• Data Portability - Data subjects have the right to receive the personal data concerning them in electronic format for the purpose of transferring to another provider.
  • Privacy by Design - Requires data handling systems to incorporate data protection & privacy controls from the onset, rather than as an addition later.  It also deals with limiting the access to personal data to only those individuals needing to act out the processing of such data.
  • Penalties - The most highly publicized focal point of GDPR is the creation of substantial black and white penalties for non-compliance.  Whereas former regulations outlined paths towards litigation and enforcement - GDPR makes such penalties and consequences far more direct and serious.

Does GDPR Apply to Me?

The biggest change to the regulatory landscape of data privacy comes with the extended jurisdiction of the GDPR, as it applies to all companies processing the personal data of data subjects residing in the EU, regardless of the company’s location.  Previous data privacy regulations in Europe were more vague and open to interpretation for companies located outside of Europe.

With GDPR, any company is in scope who:

  • Handles personally identifiable data on an EU citizen (collected while the citizen is in the EU) regardless of whether or not you are an EU based company.
  • Targets EU citizens with marketing campaigns and media (i.e., job or employer marketing campaigns) with the intention of collecting data.
  • Provides services / websites localized to target EU citizens (i.e., career site with language localization, content localization, or a site that offers payment options in local currency).

No financial transaction must occur in order for GDPR to be applicable to your business.  Consider this carefully when targeting passive candidates with email marketing campaigns, collecting active candidates in your talent pool, or connecting with candidates at your next virtual recruiting event.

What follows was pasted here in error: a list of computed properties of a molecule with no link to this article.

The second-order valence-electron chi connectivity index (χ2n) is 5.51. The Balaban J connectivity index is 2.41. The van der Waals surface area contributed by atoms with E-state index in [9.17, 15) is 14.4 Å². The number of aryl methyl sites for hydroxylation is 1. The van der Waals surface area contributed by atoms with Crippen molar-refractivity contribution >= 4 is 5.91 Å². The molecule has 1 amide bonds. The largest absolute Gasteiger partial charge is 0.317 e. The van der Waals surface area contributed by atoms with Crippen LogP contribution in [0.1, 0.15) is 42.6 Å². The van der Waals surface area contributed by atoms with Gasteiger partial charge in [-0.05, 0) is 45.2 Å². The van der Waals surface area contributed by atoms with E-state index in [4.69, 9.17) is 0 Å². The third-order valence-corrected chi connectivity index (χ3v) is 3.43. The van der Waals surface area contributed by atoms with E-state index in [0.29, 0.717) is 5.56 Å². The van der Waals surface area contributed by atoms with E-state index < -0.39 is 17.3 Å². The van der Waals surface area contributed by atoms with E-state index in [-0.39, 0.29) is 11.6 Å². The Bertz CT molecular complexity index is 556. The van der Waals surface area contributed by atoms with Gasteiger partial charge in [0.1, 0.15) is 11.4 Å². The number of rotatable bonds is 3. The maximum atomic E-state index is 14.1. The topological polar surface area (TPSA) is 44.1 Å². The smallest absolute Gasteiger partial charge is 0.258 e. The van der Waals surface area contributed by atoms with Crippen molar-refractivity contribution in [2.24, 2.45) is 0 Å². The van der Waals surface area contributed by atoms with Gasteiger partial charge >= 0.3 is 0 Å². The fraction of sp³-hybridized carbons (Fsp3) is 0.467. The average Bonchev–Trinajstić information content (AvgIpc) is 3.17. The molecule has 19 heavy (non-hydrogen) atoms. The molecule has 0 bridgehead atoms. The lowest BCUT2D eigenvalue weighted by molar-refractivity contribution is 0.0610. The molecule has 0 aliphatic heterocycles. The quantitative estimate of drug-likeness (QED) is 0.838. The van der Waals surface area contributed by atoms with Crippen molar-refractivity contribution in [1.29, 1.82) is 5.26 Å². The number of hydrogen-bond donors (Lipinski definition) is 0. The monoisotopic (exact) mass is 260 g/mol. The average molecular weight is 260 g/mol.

Why should I care?

  • Fines.  Serious fines.  Non-compliance can cost you up to 4% of revenue or €20 million (whichever is higher).
  • Additional liability due to data protection claims from data subjects.
  • Possible reputational damage due to non-compliance.

With GDPR data privacy now becomes tables stakes, not just a nice-to-have.  For many businesses, the threat of insolvency or even closure as a result of GDPR penalties will soon be very real, due to the significant size of fines and the increased frequency and clarity upon which fines can be levied.  This makes reviewing your recruitment marketing and talent acquisition processes for GDPR compliance essential.

How much time do I have?

The GDPR was approved by the EU Parliament on 14 April 2016. It was entered into record around a month later, with a two year grace period given before enforcement goes into effect. This makes the enforcement date May 25, 2018 - at which time those organizations in non-compliance can begin to face penalties and fines.

Yep.  May 25, 2018.  Less than 6 months out!

But all is not lost.  Check back here for our GDPR Part 2 blog post where we’ll break down some actionable items and next steps you can take to start moving towards GDPR compliance.